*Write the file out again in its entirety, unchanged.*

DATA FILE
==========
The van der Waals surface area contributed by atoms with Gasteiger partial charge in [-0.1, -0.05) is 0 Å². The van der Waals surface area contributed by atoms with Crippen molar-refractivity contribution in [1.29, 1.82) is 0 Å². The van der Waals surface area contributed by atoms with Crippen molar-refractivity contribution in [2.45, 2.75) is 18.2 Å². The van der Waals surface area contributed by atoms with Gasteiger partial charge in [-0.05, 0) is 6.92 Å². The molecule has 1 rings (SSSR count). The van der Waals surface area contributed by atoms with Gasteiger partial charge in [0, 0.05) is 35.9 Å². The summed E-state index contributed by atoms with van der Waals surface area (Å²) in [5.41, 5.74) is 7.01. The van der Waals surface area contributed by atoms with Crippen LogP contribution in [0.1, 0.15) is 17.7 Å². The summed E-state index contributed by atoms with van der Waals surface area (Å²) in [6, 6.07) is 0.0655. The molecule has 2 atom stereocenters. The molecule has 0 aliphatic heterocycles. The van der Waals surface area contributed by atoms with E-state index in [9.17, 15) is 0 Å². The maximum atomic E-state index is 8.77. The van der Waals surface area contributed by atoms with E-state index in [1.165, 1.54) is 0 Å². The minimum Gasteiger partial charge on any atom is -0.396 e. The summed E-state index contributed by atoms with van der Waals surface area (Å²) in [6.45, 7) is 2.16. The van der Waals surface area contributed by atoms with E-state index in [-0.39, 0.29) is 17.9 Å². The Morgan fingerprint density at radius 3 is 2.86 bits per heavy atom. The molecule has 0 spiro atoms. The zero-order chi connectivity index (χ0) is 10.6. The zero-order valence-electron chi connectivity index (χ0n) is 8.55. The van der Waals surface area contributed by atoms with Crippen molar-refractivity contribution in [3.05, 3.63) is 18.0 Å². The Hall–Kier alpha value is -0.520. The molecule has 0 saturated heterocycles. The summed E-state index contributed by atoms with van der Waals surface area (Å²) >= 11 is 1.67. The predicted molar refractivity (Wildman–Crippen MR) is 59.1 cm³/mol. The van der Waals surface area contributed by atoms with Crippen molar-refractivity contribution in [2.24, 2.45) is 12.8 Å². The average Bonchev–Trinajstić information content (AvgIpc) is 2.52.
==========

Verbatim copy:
The van der Waals surface area contributed by atoms with Gasteiger partial charge in [-0.1, -0.05) is 0 Å². The van der Waals surface area contributed by atoms with Crippen molar-refractivity contribution in [1.29, 1.82) is 0 Å². The van der Waals surface area contributed by atoms with Crippen molar-refractivity contribution in [2.45, 2.75) is 18.2 Å². The van der Waals surface area contributed by atoms with Gasteiger partial charge in [-0.05, 0) is 6.92 Å². The molecule has 1 rings (SSSR count). The van der Waals surface area contributed by atoms with Gasteiger partial charge in [0, 0.05) is 35.9 Å². The summed E-state index contributed by atoms with van der Waals surface area (Å²) in [5.41, 5.74) is 7.01. The van der Waals surface area contributed by atoms with Crippen LogP contribution in [0.1, 0.15) is 17.7 Å². The summed E-state index contributed by atoms with van der Waals surface area (Å²) in [6, 6.07) is 0.0655. The molecule has 2 atom stereocenters. The molecule has 0 aliphatic heterocycles. The van der Waals surface area contributed by atoms with E-state index in [9.17, 15) is 0 Å². The maximum atomic E-state index is 8.77. The van der Waals surface area contributed by atoms with E-state index in [1.165, 1.54) is 0 Å². The minimum Gasteiger partial charge on any atom is -0.396 e. The summed E-state index contributed by atoms with van der Waals surface area (Å²) in [6.45, 7) is 2.16. The van der Waals surface area contributed by atoms with E-state index in [-0.39, 0.29) is 17.9 Å². The Morgan fingerprint density at radius 3 is 2.86 bits per heavy atom. The molecule has 0 spiro atoms. The zero-order chi connectivity index (χ0) is 10.6. The zero-order valence-electron chi connectivity index (χ0n) is 8.55. The van der Waals surface area contributed by atoms with Crippen molar-refractivity contribution in [3.05, 3.63) is 18.0 Å². The Hall–Kier alpha value is -0.520. The molecule has 0 saturated heterocycles. The summed E-state index contributed by atoms with van der Waals surface area (Å²) >= 11 is 1.67. The predicted molar refractivity (Wildman–Crippen MR) is 59.1 cm³/mol. The van der Waals surface area contributed by atoms with Crippen molar-refractivity contribution in [2.24, 2.45) is 12.8 Å². The average Bonchev–Trinajstić information content (AvgIpc) is 2.52.